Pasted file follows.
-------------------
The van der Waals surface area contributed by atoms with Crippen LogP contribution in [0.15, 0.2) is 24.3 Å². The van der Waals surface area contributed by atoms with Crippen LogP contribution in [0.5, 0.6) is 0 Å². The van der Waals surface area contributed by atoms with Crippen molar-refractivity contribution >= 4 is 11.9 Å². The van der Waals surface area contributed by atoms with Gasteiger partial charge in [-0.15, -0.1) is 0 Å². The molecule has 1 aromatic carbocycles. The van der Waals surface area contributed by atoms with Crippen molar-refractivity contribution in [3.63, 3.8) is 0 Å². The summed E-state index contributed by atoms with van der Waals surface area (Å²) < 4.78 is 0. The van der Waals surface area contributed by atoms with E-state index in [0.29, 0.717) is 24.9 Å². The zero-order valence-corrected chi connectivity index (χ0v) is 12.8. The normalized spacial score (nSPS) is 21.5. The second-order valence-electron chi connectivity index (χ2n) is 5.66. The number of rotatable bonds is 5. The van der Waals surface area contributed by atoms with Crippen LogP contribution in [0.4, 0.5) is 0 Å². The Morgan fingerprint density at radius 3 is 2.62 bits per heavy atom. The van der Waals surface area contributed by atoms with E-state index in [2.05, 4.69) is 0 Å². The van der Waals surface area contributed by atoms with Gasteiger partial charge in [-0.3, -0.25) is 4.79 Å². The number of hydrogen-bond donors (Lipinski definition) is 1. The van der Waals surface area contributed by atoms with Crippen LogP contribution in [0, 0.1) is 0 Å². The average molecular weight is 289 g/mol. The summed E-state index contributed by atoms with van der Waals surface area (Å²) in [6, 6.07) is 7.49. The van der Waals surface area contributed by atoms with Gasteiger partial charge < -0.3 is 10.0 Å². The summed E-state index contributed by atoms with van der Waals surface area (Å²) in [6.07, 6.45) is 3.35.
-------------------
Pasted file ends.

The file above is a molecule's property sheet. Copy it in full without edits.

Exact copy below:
The van der Waals surface area contributed by atoms with Crippen LogP contribution in [0.15, 0.2) is 24.3 Å². The van der Waals surface area contributed by atoms with Crippen LogP contribution in [0.5, 0.6) is 0 Å². The van der Waals surface area contributed by atoms with Crippen molar-refractivity contribution >= 4 is 11.9 Å². The van der Waals surface area contributed by atoms with Gasteiger partial charge in [-0.15, -0.1) is 0 Å². The molecule has 1 aromatic carbocycles. The van der Waals surface area contributed by atoms with Crippen molar-refractivity contribution in [3.63, 3.8) is 0 Å². The summed E-state index contributed by atoms with van der Waals surface area (Å²) < 4.78 is 0. The van der Waals surface area contributed by atoms with E-state index in [0.29, 0.717) is 24.9 Å². The zero-order valence-corrected chi connectivity index (χ0v) is 12.8. The normalized spacial score (nSPS) is 21.5. The second-order valence-electron chi connectivity index (χ2n) is 5.66. The number of rotatable bonds is 5. The van der Waals surface area contributed by atoms with Crippen LogP contribution in [0.4, 0.5) is 0 Å². The Morgan fingerprint density at radius 3 is 2.62 bits per heavy atom. The van der Waals surface area contributed by atoms with E-state index in [2.05, 4.69) is 0 Å². The van der Waals surface area contributed by atoms with Gasteiger partial charge in [-0.3, -0.25) is 4.79 Å². The number of hydrogen-bond donors (Lipinski definition) is 1. The van der Waals surface area contributed by atoms with Crippen LogP contribution in [0, 0.1) is 0 Å². The average molecular weight is 289 g/mol. The summed E-state index contributed by atoms with van der Waals surface area (Å²) in [6, 6.07) is 7.49. The van der Waals surface area contributed by atoms with Gasteiger partial charge < -0.3 is 10.0 Å². The summed E-state index contributed by atoms with van der Waals surface area (Å²) in [6.07, 6.45) is 3.35.